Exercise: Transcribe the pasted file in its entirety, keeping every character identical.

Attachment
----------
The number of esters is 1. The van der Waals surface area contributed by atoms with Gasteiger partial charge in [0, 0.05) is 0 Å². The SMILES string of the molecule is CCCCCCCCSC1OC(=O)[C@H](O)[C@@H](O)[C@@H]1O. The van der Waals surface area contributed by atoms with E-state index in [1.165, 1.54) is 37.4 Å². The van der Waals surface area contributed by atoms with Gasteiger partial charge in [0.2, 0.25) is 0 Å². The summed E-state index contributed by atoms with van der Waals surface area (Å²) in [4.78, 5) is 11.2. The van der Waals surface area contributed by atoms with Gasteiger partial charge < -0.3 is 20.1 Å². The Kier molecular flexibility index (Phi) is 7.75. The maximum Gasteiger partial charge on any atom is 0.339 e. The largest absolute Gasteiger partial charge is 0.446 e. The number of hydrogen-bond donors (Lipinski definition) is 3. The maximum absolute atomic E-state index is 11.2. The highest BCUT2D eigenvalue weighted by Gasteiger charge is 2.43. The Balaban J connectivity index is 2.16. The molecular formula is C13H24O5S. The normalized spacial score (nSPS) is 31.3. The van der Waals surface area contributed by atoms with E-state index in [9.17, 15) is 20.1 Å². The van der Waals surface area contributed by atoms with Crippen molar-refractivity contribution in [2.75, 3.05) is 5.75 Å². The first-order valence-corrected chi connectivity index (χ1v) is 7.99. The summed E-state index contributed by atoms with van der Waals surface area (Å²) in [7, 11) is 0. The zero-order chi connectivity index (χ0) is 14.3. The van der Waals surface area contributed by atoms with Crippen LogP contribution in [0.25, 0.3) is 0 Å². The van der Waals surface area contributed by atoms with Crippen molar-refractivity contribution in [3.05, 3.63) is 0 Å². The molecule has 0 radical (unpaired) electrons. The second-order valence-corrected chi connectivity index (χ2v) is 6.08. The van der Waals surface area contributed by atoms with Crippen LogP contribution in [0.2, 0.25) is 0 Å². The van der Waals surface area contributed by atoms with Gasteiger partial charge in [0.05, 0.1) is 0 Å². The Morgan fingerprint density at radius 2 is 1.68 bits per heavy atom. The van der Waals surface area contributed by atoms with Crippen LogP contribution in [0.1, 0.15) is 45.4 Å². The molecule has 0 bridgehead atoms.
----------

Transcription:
The number of esters is 1. The van der Waals surface area contributed by atoms with Gasteiger partial charge in [0, 0.05) is 0 Å². The SMILES string of the molecule is CCCCCCCCSC1OC(=O)[C@H](O)[C@@H](O)[C@@H]1O. The van der Waals surface area contributed by atoms with E-state index in [1.165, 1.54) is 37.4 Å². The van der Waals surface area contributed by atoms with Gasteiger partial charge in [0.2, 0.25) is 0 Å². The summed E-state index contributed by atoms with van der Waals surface area (Å²) in [4.78, 5) is 11.2. The van der Waals surface area contributed by atoms with Gasteiger partial charge < -0.3 is 20.1 Å². The Kier molecular flexibility index (Phi) is 7.75. The maximum Gasteiger partial charge on any atom is 0.339 e. The largest absolute Gasteiger partial charge is 0.446 e. The number of hydrogen-bond donors (Lipinski definition) is 3. The maximum absolute atomic E-state index is 11.2. The highest BCUT2D eigenvalue weighted by Gasteiger charge is 2.43. The Balaban J connectivity index is 2.16. The molecular formula is C13H24O5S. The normalized spacial score (nSPS) is 31.3. The van der Waals surface area contributed by atoms with E-state index in [9.17, 15) is 20.1 Å². The van der Waals surface area contributed by atoms with Crippen molar-refractivity contribution in [2.75, 3.05) is 5.75 Å². The first-order valence-corrected chi connectivity index (χ1v) is 7.99. The summed E-state index contributed by atoms with van der Waals surface area (Å²) in [7, 11) is 0. The zero-order chi connectivity index (χ0) is 14.3. The van der Waals surface area contributed by atoms with Crippen LogP contribution in [0.25, 0.3) is 0 Å². The van der Waals surface area contributed by atoms with Crippen molar-refractivity contribution in [3.05, 3.63) is 0 Å². The molecule has 0 radical (unpaired) electrons. The second-order valence-corrected chi connectivity index (χ2v) is 6.08. The van der Waals surface area contributed by atoms with Crippen LogP contribution in [0.2, 0.25) is 0 Å². The van der Waals surface area contributed by atoms with Gasteiger partial charge in [0.05, 0.1) is 0 Å². The Morgan fingerprint density at radius 2 is 1.68 bits per heavy atom. The van der Waals surface area contributed by atoms with Crippen LogP contribution in [0.1, 0.15) is 45.4 Å². The molecule has 0 bridgehead atoms.